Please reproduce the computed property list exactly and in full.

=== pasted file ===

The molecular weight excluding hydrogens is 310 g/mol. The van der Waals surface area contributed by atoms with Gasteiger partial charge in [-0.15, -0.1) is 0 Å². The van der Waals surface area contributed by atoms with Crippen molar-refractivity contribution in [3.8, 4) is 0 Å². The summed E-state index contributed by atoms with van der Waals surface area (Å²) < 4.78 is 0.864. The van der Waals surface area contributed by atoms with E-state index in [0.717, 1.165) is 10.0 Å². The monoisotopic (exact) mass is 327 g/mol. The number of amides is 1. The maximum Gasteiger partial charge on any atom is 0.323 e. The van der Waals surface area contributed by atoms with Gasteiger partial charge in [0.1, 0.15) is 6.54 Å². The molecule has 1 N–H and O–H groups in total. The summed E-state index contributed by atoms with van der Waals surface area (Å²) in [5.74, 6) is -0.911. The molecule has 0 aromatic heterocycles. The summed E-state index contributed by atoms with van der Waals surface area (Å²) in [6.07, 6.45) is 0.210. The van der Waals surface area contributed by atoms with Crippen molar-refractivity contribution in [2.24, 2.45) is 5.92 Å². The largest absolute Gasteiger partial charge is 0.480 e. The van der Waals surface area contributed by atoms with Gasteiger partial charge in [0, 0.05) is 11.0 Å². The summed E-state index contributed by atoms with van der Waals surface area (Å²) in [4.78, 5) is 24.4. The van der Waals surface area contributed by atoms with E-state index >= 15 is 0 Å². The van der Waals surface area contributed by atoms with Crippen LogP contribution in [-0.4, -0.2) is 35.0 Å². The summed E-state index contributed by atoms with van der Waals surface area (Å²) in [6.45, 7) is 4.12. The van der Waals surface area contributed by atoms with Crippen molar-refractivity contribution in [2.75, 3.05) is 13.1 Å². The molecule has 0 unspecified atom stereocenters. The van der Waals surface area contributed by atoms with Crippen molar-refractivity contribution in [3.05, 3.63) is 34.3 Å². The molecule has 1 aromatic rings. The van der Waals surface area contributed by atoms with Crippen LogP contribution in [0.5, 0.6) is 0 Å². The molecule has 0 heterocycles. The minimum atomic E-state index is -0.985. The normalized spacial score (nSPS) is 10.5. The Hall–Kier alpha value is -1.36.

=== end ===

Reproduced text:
The molecular weight excluding hydrogens is 310 g/mol. The van der Waals surface area contributed by atoms with Gasteiger partial charge in [-0.15, -0.1) is 0 Å². The van der Waals surface area contributed by atoms with Crippen molar-refractivity contribution in [3.8, 4) is 0 Å². The summed E-state index contributed by atoms with van der Waals surface area (Å²) < 4.78 is 0.864. The van der Waals surface area contributed by atoms with E-state index in [0.717, 1.165) is 10.0 Å². The monoisotopic (exact) mass is 327 g/mol. The number of amides is 1. The maximum Gasteiger partial charge on any atom is 0.323 e. The van der Waals surface area contributed by atoms with Gasteiger partial charge in [0.1, 0.15) is 6.54 Å². The molecule has 1 N–H and O–H groups in total. The summed E-state index contributed by atoms with van der Waals surface area (Å²) in [5.74, 6) is -0.911. The molecule has 0 aromatic heterocycles. The summed E-state index contributed by atoms with van der Waals surface area (Å²) in [6.07, 6.45) is 0.210. The van der Waals surface area contributed by atoms with Crippen molar-refractivity contribution in [2.24, 2.45) is 5.92 Å². The largest absolute Gasteiger partial charge is 0.480 e. The van der Waals surface area contributed by atoms with Gasteiger partial charge in [0, 0.05) is 11.0 Å². The summed E-state index contributed by atoms with van der Waals surface area (Å²) in [4.78, 5) is 24.4. The van der Waals surface area contributed by atoms with E-state index >= 15 is 0 Å². The van der Waals surface area contributed by atoms with Crippen LogP contribution in [-0.4, -0.2) is 35.0 Å². The summed E-state index contributed by atoms with van der Waals surface area (Å²) in [6.45, 7) is 4.12. The van der Waals surface area contributed by atoms with Crippen molar-refractivity contribution in [2.75, 3.05) is 13.1 Å². The molecule has 0 unspecified atom stereocenters. The van der Waals surface area contributed by atoms with Crippen molar-refractivity contribution in [3.05, 3.63) is 34.3 Å². The molecule has 1 aromatic rings. The van der Waals surface area contributed by atoms with Crippen LogP contribution in [0.5, 0.6) is 0 Å². The molecule has 0 heterocycles. The minimum atomic E-state index is -0.985. The normalized spacial score (nSPS) is 10.5. The Hall–Kier alpha value is -1.36.